Claims data highlights new heart health trends in Canadians 

February 20, 2024

For plan members, sponsors and administrators

How cardiovascular insights can help promote employee health

As a complete record of insured services and medication claims, our data can give valuable insights into the health of Canadians. Tracking and analyzing information such as healthcare utilization or medication adherence rates can play a crucial role in highlighting and understanding emerging health trends. 

These trends can not only provide a window into the well-being of Canadians, but they bring into focus the health status and needs of your employees. By leveraging claims data, employers can make data-driven decisions that may help promote a healthier workforce, may reduce absenteeism and disability claims.

February is recognized as Heart Month in Canada, a time when we are encouraged to take proactive steps to improve our cardiovascular health. While “cardiovascular health” extends beyond just the heart to include the health of the blood vessels throughout our body, this term will be used interchangeably in this report with “heart health.”

In this article, we will highlight some trends we’re seeing in our claims data when it comes to heart health such as the increase in the number of younger individuals submitting drug claims for cardiovascular conditions and the rise in the number of people submitting claims for medications to manage hypertensive disorders in pregnancy. 

As an employer, we encourage you to help your employees take charge of their cardiovascular health this Heart Month, while working towards preventing heart disease for a healthier workforce.

Watch: Supporting Employee Cardiovascular Health

Download a transcript (PDF)

More young adults being treated for cardiovascular conditions

While they’re often thought of as health issues in older adults, cholesterol and blood pressure concerns are increasingly identified in younger people as well. 

Recent Manulife drug claims data indicates that the prevalence of cardiovascular conditions, such as high blood pressure and high cholesterol, among young individuals is on the rise. Having high cholesterol and high blood pressure, or hypertension, earlier in life can increase the risk for major health problems at a younger age, including heart disease or kidney disease.2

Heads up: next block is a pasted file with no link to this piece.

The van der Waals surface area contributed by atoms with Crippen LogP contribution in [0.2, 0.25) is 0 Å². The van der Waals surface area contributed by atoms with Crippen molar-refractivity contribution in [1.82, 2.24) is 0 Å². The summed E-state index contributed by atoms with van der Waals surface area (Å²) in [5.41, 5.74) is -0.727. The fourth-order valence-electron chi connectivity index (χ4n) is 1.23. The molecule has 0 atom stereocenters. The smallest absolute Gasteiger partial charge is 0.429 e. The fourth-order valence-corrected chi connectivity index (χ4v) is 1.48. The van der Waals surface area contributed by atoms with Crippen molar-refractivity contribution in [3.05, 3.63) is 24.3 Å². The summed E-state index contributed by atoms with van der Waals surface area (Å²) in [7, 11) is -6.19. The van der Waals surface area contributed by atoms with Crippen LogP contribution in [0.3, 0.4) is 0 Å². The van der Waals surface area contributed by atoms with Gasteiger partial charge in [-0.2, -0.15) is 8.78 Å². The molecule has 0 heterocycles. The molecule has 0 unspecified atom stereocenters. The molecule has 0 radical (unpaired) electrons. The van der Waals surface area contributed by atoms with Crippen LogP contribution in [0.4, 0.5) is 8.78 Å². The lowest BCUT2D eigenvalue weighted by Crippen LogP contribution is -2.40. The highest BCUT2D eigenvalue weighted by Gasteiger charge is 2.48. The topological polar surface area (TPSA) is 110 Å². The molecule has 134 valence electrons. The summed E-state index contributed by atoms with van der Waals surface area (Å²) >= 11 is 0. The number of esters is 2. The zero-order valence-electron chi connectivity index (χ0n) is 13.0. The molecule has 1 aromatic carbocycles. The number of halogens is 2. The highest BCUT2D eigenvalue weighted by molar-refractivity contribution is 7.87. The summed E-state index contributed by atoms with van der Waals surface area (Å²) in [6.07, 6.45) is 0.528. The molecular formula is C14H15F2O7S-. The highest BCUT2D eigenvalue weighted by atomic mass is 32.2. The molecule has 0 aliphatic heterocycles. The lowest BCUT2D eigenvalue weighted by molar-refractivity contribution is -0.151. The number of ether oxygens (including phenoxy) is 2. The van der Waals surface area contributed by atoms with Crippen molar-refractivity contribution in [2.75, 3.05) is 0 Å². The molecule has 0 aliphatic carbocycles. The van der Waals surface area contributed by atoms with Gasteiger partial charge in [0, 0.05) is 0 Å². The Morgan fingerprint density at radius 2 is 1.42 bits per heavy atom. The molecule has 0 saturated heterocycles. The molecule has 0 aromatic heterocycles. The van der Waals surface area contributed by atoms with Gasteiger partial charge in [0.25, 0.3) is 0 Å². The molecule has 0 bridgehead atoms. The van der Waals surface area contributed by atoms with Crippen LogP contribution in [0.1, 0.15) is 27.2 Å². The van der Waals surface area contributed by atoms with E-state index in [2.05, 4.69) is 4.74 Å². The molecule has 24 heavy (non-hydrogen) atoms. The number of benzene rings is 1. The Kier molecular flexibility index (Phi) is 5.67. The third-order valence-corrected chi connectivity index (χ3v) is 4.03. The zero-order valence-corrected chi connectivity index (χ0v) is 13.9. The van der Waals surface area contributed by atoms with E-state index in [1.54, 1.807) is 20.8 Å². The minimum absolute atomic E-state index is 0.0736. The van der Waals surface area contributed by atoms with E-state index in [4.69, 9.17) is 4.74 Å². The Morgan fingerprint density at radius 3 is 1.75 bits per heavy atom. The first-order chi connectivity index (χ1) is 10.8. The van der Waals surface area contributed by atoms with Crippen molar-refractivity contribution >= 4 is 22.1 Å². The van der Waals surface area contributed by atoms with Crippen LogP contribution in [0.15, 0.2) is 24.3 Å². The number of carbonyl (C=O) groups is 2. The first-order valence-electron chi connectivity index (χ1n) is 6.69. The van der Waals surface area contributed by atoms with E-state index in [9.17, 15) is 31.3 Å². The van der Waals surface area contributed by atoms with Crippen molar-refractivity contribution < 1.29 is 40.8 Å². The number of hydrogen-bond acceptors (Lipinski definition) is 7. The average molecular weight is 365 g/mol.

The number of people aged 18 to 24 taking medication for cardiovascular conditions has increased by 35% over the past four years.3 And, the number of people 17 years and younger taking medication for cardiovascular conditions also saw an increase of 17% during this same period.3

These increases are in line with rising rates of hypertension and obesity among youth in Canada in recent years.4 In 2019, 24.5% of youth ages 12 to 17 self-reported as being overweight or obese and in 2022, that number increased to 30.1%, according to Statistics Canada.4 This data on self-reported body mass index in youth (12 to 17 years old) was released by Statistics Canada in 2023.

Because obesity is linked to elevated cholesterol and high blood pressure, these trends are likely linked to some of the increases in medication use for cardiovascular conditions in younger age groups. And, reduced physical activity, poor nutrition, and stress are likely also to be contributing factors. Over the course of the pandemic, fewer youth have been meeting the recommendations for physical activity.5 In 2018, youth spent an average of 27 minutes per day on physical activity which dropped to 20.3 minutes per day in 2020.5

A few other trends may be playing a role. For example, greater awareness of the prevalence of these conditions in younger age groups might also be leading to increases in diagnosis and claims for these medications. And, newer clinical guidelines have suggested a lower threshold for diagnosing high blood pressure, and thus more individuals may be diagnosed and receiving treatment.

It's important for young adults to take these conditions seriously and work with their healthcare providers to manage them effectively.

"Delaying treatment for high blood pressure or cholesterol can have serious long-term consequences on a young adult's health. While these conditions may not present immediate life-threatening symptoms, over time they can cause damage to the heart, brain, and other organs,” says Dr. Anthony Crocco, physician with Cleveland Clinic Canada, Manulife’s Medical Director. “By taking steps to manage their blood pressure and cholesterol levels now, young adults can protect their future cardiovascular health.” 

Young people should continue to prioritize improving their heart health by following a healthy diet, getting regular exercise, and avoiding smoking and excessive alcohol consumption.6

Hypertensive disorders in pregnancy on the rise

Hypertensive disorders in pregnancy, which include pre-existing high blood pressure or new onset of high blood pressure during pregnancy, can lead to serious complications if left untreated. This group of disorders also includes pre-eclampsia, a condition that can cause organ damage in the pregnant person, premature delivery, low birth weight, and even stillbirth.7 Working with a healthcare provider for treatment and management of the condition is important to ensure the best possible outcomes for both the pregnant person and the baby.